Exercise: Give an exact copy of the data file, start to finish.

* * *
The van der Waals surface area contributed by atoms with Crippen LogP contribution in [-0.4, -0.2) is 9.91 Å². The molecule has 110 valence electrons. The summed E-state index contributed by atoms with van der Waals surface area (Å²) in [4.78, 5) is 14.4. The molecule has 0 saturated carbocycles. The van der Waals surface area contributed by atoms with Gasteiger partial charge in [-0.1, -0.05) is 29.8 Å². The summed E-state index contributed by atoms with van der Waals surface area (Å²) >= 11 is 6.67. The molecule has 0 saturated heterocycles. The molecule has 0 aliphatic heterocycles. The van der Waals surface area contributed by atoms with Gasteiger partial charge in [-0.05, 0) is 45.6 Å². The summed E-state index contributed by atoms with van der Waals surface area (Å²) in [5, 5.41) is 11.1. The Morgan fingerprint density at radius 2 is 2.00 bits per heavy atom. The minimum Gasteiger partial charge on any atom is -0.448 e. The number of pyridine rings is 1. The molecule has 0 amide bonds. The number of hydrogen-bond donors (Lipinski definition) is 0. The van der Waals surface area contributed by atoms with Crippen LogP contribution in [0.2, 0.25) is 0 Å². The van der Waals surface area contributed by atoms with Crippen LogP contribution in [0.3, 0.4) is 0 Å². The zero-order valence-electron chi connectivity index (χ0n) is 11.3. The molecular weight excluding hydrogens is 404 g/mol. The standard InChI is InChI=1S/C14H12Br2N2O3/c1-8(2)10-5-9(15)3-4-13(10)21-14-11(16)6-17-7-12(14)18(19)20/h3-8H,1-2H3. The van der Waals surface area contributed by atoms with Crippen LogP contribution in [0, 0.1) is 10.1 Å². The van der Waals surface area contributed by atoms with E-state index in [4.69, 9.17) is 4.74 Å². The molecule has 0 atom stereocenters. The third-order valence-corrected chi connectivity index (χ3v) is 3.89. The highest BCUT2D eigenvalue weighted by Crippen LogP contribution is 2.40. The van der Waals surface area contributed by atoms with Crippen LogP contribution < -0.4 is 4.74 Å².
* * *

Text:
The van der Waals surface area contributed by atoms with Crippen LogP contribution in [-0.4, -0.2) is 9.91 Å². The molecule has 110 valence electrons. The summed E-state index contributed by atoms with van der Waals surface area (Å²) in [4.78, 5) is 14.4. The molecule has 0 saturated carbocycles. The van der Waals surface area contributed by atoms with Gasteiger partial charge in [-0.1, -0.05) is 29.8 Å². The summed E-state index contributed by atoms with van der Waals surface area (Å²) >= 11 is 6.67. The molecule has 0 saturated heterocycles. The molecule has 0 aliphatic heterocycles. The van der Waals surface area contributed by atoms with Gasteiger partial charge in [-0.05, 0) is 45.6 Å². The summed E-state index contributed by atoms with van der Waals surface area (Å²) in [5, 5.41) is 11.1. The Morgan fingerprint density at radius 2 is 2.00 bits per heavy atom. The minimum Gasteiger partial charge on any atom is -0.448 e. The number of pyridine rings is 1. The molecule has 0 amide bonds. The number of hydrogen-bond donors (Lipinski definition) is 0. The van der Waals surface area contributed by atoms with Crippen LogP contribution in [0.2, 0.25) is 0 Å². The van der Waals surface area contributed by atoms with Crippen LogP contribution in [0.3, 0.4) is 0 Å². The zero-order valence-electron chi connectivity index (χ0n) is 11.3. The molecular weight excluding hydrogens is 404 g/mol. The standard InChI is InChI=1S/C14H12Br2N2O3/c1-8(2)10-5-9(15)3-4-13(10)21-14-11(16)6-17-7-12(14)18(19)20/h3-8H,1-2H3. The van der Waals surface area contributed by atoms with Crippen LogP contribution in [0, 0.1) is 10.1 Å². The van der Waals surface area contributed by atoms with E-state index in [4.69, 9.17) is 4.74 Å². The molecule has 0 atom stereocenters. The third-order valence-corrected chi connectivity index (χ3v) is 3.89. The highest BCUT2D eigenvalue weighted by Crippen LogP contribution is 2.40. The van der Waals surface area contributed by atoms with Crippen LogP contribution < -0.4 is 4.74 Å².